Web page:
After months of hype surrounding the former NFL running back’s arrival at the Ipswich Jets, Redd finally touched down in Australia full of excitement and nerves.
In 2017, Redd impressed the Walker brothers in an off-season exhibition match in Hawaii when the Ipswich Jets took on the Tweed Heads Seagulls, prompting the co-coaches to bring him on board for the 2018 Intrust Super Cup season.
With so many other American trialists, most tick all the boxes for sheer athleticism, but like so many of his other predecessors, Redd was found out quickly by the Walker brothers.
Redd’s NFL career was also short-lived, playing just 15 games, and scoring one touchdown in the 2014 season.
In 2015 he tore his ACL and MCL, and copped suspensions from the NFL for substance abuse violations (cannabis use during his rehab) before he was eventually waived by Washington in December 2016.
Sadly, Redd never played a single game for the Jets.
Enticed over from the United States by colourful Australian racing syndicate millionaire John Singleton, Manfred Moore was simply straight out of the pages of a comic book.
An enigma at the Newtown Jets, Moore was worth the admission price alone.
Treated like a rock star more than a rugby league player at the Jets, Moore will always be remembered for throwing a rugby league ball (gridiron style) over the top of the Henson Park grandstand.
He was reportedly on $7K a game, which in today’s terms will give you some indication of the extraordinary money he was on.
Interestingly, Moore was the first African American to play in the New South Wales Rugby Football League in Australia when he was signed by the Newton Jets in 1977.
Moore made his first-grade debut just 98 days after the Super Bowl, playing on the wing against the Western Suburbs Magpies before 5,743 curious spectators at Henson Park.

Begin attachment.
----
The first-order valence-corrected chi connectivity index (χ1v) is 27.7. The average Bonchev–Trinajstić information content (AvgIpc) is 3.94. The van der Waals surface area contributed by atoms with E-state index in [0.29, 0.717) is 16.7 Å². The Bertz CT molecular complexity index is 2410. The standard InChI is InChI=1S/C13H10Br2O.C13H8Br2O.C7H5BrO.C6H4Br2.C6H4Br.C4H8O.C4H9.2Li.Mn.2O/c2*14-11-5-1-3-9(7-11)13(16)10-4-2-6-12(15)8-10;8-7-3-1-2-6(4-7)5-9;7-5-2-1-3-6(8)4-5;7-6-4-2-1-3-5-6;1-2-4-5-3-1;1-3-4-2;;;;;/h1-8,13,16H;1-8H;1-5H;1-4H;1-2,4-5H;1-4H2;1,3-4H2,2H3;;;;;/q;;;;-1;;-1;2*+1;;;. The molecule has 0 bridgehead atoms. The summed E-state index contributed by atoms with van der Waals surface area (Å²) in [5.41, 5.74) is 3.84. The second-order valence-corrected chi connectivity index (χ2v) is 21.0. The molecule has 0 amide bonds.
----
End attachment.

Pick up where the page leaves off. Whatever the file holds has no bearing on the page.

He impressed on debut, scoring the club’s first try of the season.
But Moore’s career at Newtown was short-lived, with the former San Francisco 49ers player injured after only 4 matches and subsequently returned home to be signed by the Minnesota Vikings for the rest of the 1977 season.
Alvin E. Kirkland
The trailblazing American All-Stars rugby league team is one of the most fascinating stories in rugby league folklore.
Seemingly against all odds against some of Australia’s and New Zealand’s best sides, the Americans gave as good as they got.
There were a few standout players that wore the stars and stripes jerseys who impressed the Australian crowds, none more so than the brash Al Kirkland.
So good were Kirkland’s skills in rugby league, he was offered a contract with the Parramatta Eels.
Kirkland, the best of the Americans, opted to take up the contract and stayed in Australia where he was a smash hit.
He worked at St Marys Munitions Factory in Sydney whilst playing and training with the Parramatta Club in 1956.
He started the season as a winger but took to the game so well, that he played some matches in the centres and at five-eighth.
He appeared in all 18 first grade matches in 1956 for the Eels and scored four tries.
It would however be his only season in the Sydney competition, opting to head back to America to play his beloved gridiron.
Kirkland was a revelation in rugby league and will go down as one of the most successful converts to have ever played the game.